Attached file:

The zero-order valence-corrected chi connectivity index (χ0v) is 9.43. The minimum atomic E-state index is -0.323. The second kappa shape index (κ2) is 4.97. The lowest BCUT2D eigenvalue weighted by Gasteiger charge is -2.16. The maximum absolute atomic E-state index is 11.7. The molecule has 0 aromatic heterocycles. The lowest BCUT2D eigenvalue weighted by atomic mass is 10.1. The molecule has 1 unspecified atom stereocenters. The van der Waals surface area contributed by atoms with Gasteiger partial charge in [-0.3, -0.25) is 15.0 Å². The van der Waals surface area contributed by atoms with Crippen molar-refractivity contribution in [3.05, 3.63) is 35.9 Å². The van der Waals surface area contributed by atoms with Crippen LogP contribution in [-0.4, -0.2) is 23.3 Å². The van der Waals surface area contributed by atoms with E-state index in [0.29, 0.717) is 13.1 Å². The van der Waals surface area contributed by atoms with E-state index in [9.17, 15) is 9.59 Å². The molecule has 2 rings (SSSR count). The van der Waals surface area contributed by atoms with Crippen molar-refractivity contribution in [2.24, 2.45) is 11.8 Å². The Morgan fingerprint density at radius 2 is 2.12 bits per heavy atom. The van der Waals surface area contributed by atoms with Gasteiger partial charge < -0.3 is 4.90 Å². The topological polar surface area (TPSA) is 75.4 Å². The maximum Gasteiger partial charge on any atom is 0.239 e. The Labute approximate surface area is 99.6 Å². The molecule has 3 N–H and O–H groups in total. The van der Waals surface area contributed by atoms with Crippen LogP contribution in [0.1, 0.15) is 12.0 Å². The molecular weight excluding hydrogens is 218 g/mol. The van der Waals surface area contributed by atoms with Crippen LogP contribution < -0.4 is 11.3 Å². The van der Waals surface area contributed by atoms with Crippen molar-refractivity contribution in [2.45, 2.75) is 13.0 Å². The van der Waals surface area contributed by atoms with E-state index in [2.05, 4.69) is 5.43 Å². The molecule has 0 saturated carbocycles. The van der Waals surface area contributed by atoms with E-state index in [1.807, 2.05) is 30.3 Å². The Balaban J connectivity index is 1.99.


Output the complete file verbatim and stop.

The zero-order valence-corrected chi connectivity index (χ0v) is 9.43. The minimum atomic E-state index is -0.323. The second kappa shape index (κ2) is 4.97. The lowest BCUT2D eigenvalue weighted by Gasteiger charge is -2.16. The maximum absolute atomic E-state index is 11.7. The molecule has 0 aromatic heterocycles. The lowest BCUT2D eigenvalue weighted by atomic mass is 10.1. The molecule has 1 unspecified atom stereocenters. The van der Waals surface area contributed by atoms with Gasteiger partial charge in [-0.3, -0.25) is 15.0 Å². The van der Waals surface area contributed by atoms with Crippen molar-refractivity contribution in [3.05, 3.63) is 35.9 Å². The van der Waals surface area contributed by atoms with Crippen LogP contribution in [-0.4, -0.2) is 23.3 Å². The van der Waals surface area contributed by atoms with E-state index in [0.29, 0.717) is 13.1 Å². The van der Waals surface area contributed by atoms with E-state index in [9.17, 15) is 9.59 Å². The molecule has 2 rings (SSSR count). The van der Waals surface area contributed by atoms with Crippen molar-refractivity contribution in [2.24, 2.45) is 11.8 Å². The Morgan fingerprint density at radius 2 is 2.12 bits per heavy atom. The van der Waals surface area contributed by atoms with Gasteiger partial charge < -0.3 is 4.90 Å². The topological polar surface area (TPSA) is 75.4 Å². The maximum Gasteiger partial charge on any atom is 0.239 e. The Labute approximate surface area is 99.6 Å². The molecule has 3 N–H and O–H groups in total. The van der Waals surface area contributed by atoms with Crippen LogP contribution in [0.1, 0.15) is 12.0 Å². The molecular weight excluding hydrogens is 218 g/mol. The van der Waals surface area contributed by atoms with Crippen LogP contribution < -0.4 is 11.3 Å². The van der Waals surface area contributed by atoms with Crippen molar-refractivity contribution in [2.45, 2.75) is 13.0 Å². The van der Waals surface area contributed by atoms with E-state index in [2.05, 4.69) is 5.43 Å². The molecule has 0 saturated carbocycles. The van der Waals surface area contributed by atoms with E-state index in [1.807, 2.05) is 30.3 Å². The Balaban J connectivity index is 1.99.